This week sees the return to the negotiation table for chiefs of both rail and airline organisations.

The mission is to ward off the potential of industrial action in the lead-up to this summer’s Football World Cup in South Africa, where unprecedented travel demand is placing high levels of pressure of travel operators to meet customer needs.

The Unite union, which represents the embattled British Airways cabin crew members, will this week table a new offer to the company for consultation. Should this new offer be rejected, it is likely that a third round of strikes will be announced, just days after the huge backlog of passengers from the Iceland volcanic ash cloud has begin to be cleared.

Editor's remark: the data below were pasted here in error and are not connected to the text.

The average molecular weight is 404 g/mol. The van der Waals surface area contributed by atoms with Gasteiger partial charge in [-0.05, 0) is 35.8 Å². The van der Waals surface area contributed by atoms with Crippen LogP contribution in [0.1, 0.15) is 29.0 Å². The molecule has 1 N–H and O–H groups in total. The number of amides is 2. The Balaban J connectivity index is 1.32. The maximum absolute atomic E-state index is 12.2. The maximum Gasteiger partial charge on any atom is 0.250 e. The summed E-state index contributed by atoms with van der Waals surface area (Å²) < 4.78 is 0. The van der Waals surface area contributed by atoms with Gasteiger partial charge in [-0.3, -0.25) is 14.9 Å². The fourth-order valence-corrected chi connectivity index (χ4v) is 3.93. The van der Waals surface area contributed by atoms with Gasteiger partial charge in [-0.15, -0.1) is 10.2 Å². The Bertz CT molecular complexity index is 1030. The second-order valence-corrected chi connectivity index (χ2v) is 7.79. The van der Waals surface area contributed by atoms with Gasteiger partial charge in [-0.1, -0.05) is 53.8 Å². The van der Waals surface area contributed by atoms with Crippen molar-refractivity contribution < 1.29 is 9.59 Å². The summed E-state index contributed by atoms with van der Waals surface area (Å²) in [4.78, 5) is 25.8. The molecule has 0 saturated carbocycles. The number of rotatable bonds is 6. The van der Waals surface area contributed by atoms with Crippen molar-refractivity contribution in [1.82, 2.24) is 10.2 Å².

Separate talks will also take place this Wednesday and Thursday between the RMT union and Network rail over the train operators proposed changes to working conditions for signal operators and maintenance staff. Earlier this month, a proposed strike – the first for 16 years – was blocked by the High Court, over irregularities in the balloting process. The union has vowed to conduct a further round of polls and has stated it will begin new strikes as soon as possible.

Industry insiders are concerned that the RMT will call for strikes during the first week of the FIFA World Cup, which begins on June 11. With the forthcoming election in May, such action would represent a significant hurdle for the new government.